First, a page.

Cube Critics: Year-end films and Oscar hopefulsby Stephanie Curtis, Minnesota Public Radio,
Euan Kerr, Minnesota Public Radio
St. Paul, Minn. — "Too many movies, not enough time." It's a common complaint from Stephanie Curtis the Movie Maven and arts reporter Euan Kerr, especially now, with the deluge of year-end blockbusters and Oscar hopefuls. Today, Stephanie and Euan sift through the cinema pile-up on Cube Critics.
This week there were too many films, five in all, for Stephanie and Euan to really bite into. So they also wrote mini-reviews for all five:
Stephanie Curtis: Much better than the sepia-toned trailers implied. It is Spielberg, so there is schmaltz. But once the horse and his boy are tearfully separated, the horrors of war overcome the sentimentality. We even get a few real laughs.
Euan Kerr: Despite the cliched 'horsey story' open, Spielberg's "War Horse" is a stirring piece of story-telling, neatly examining the impact of war on those with least ability to have a say in what's going on; the animals and grunt soldiers on the ground. There are some tough moments for a PG13 flick, but the all-star members of the cast of European actors are a treat to watch.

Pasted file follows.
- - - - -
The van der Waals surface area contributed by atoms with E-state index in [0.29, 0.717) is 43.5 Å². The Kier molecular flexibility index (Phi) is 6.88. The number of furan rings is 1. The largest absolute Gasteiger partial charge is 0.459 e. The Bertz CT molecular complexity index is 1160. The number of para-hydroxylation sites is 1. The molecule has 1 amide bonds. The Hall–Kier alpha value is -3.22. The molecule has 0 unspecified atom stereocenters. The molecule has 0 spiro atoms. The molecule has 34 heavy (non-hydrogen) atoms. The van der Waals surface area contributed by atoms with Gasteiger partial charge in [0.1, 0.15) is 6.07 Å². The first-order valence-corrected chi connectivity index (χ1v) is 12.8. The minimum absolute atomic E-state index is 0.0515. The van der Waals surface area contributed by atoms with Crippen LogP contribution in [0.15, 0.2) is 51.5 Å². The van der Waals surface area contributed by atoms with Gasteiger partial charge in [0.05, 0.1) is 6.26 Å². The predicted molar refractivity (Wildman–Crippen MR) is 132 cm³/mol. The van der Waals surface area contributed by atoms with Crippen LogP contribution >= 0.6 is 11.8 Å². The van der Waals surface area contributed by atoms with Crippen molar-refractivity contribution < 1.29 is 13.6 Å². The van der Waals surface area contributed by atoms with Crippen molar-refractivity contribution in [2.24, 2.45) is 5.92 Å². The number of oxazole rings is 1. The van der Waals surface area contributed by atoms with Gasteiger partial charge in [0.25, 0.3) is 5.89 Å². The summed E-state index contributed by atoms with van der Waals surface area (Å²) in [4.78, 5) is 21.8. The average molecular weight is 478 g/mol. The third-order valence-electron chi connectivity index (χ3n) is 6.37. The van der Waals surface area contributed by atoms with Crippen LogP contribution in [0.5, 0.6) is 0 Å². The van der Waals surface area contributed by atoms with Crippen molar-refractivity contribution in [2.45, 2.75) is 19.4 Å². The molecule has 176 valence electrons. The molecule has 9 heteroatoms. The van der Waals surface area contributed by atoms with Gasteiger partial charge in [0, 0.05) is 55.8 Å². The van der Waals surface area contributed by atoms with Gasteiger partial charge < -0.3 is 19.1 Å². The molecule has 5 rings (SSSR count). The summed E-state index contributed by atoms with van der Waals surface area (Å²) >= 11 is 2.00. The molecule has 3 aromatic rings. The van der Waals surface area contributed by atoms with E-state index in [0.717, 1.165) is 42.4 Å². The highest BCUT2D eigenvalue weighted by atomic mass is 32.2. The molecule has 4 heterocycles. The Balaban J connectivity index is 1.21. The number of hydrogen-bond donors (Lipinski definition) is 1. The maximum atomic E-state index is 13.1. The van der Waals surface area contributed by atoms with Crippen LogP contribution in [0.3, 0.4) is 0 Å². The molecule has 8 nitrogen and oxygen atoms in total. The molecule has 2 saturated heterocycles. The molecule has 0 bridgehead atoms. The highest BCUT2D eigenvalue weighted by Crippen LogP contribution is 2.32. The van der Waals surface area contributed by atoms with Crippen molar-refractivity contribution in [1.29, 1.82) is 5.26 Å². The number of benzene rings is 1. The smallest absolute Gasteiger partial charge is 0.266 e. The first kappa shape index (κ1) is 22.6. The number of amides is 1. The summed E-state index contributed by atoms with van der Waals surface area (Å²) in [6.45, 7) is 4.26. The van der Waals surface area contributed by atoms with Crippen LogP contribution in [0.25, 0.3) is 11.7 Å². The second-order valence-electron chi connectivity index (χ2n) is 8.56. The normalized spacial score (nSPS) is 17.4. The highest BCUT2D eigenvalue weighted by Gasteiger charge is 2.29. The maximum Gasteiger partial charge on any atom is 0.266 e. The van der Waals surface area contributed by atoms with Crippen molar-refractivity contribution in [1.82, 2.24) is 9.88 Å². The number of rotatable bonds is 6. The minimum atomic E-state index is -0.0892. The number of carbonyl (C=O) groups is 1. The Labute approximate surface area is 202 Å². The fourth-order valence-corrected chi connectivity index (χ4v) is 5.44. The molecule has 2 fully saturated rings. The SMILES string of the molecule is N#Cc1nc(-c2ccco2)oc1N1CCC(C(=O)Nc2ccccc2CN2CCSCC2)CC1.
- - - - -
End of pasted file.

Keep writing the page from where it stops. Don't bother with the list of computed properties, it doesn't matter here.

Tinker, Tailor, Soldier, Spy
Curtis: Due to the abbreviations made to LeCarre's byzantine novel, this might be more accurately titled "Tinker, Tailor." You never really suspect the other two. Despite that, the movie is a gripping thriller about operatives who appear as beige as their Cold War-era institutional offices until you see the heart beneath those bespoke suits."
Kerr: John le Carre obsessives rest easy: the classic tale of cold war double agent intrigue is every bit as wonderful in its 21st century revival. Gary Oldham channels Alec Guinness in his George Smiley, while adding his own moody subtleties to the role. This is literally a dark film that captures the mood of a dark time.
The Girl with the Dragon Tattoo
Curtis: I was hoping for director David Fincher to bring depth to the saga of Lisbeth Salander. He doesn't. Oh well. In the end, the story doesn't matter. All that matters is the unexpectedly universally-beloved bisexual antisocial computer hacker, Lisbeth Salander. Rooney Mara glowers and glows in the role. She's worth the long run time. Also, best use of Enya ever.
Kerr: A huge hit at Cannes this year, "The Artist" is a weird one: a 20011 black and white silent movie about a Hollywood star undone by the arrival of the talkies. With French comedian Jean Dujardin as the star, supported by the likes of John Goodman and James Cromwell, it's an acting tour de force, which is undermined by a predictable storyline.
The Adventures of Tintin
Kerr: Spielberg's second of the week is a wild motion capture ride through the clue-riddled world of the Belgian boy journalist/detective/adventurer. Fans of the original Herge books will be happy, as will those who have never stumbled across Tintin before. Be warned: it's a wildly frenetic flick, which may leave you exhausted, and I never quite got over wondering why the character voiced by Daniel Craig looks so like Mr. Spielberg.
Cube Critics was created and produced by Chris Roberts
- All Things Considered, 12/23/2011, 3:54 p.m.
Stephanie Curtis produces online content for The Daily Circuit program on MPR News.